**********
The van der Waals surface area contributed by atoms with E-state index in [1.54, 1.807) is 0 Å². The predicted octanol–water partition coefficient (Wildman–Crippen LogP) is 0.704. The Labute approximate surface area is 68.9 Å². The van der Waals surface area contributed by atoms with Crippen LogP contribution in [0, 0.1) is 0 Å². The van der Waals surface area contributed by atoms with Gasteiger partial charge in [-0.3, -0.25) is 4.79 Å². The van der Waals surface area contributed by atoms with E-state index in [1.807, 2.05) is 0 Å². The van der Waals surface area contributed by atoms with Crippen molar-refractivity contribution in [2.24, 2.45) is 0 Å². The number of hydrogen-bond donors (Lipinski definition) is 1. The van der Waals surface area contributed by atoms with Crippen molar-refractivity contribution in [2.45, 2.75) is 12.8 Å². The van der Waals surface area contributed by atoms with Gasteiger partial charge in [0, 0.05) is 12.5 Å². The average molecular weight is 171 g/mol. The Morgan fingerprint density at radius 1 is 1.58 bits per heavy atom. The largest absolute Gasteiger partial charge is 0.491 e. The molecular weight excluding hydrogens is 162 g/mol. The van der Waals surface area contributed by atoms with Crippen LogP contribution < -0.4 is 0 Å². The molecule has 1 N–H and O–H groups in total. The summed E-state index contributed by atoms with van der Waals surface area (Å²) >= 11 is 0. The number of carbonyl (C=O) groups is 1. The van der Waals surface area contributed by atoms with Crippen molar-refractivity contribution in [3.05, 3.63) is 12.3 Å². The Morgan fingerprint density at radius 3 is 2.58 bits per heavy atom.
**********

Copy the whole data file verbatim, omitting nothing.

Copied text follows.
The van der Waals surface area contributed by atoms with E-state index in [1.54, 1.807) is 0 Å². The predicted octanol–water partition coefficient (Wildman–Crippen LogP) is 0.704. The Labute approximate surface area is 68.9 Å². The van der Waals surface area contributed by atoms with Crippen LogP contribution in [0, 0.1) is 0 Å². The van der Waals surface area contributed by atoms with Gasteiger partial charge in [-0.3, -0.25) is 4.79 Å². The van der Waals surface area contributed by atoms with E-state index in [1.807, 2.05) is 0 Å². The van der Waals surface area contributed by atoms with Crippen molar-refractivity contribution in [2.24, 2.45) is 0 Å². The number of hydrogen-bond donors (Lipinski definition) is 1. The van der Waals surface area contributed by atoms with Crippen molar-refractivity contribution in [2.45, 2.75) is 12.8 Å². The van der Waals surface area contributed by atoms with Gasteiger partial charge in [0, 0.05) is 12.5 Å². The average molecular weight is 171 g/mol. The Morgan fingerprint density at radius 1 is 1.58 bits per heavy atom. The largest absolute Gasteiger partial charge is 0.491 e. The molecular weight excluding hydrogens is 162 g/mol. The van der Waals surface area contributed by atoms with Crippen LogP contribution < -0.4 is 0 Å². The molecule has 1 N–H and O–H groups in total. The summed E-state index contributed by atoms with van der Waals surface area (Å²) >= 11 is 0. The number of carbonyl (C=O) groups is 1. The van der Waals surface area contributed by atoms with Crippen molar-refractivity contribution in [3.05, 3.63) is 12.3 Å². The Morgan fingerprint density at radius 3 is 2.58 bits per heavy atom.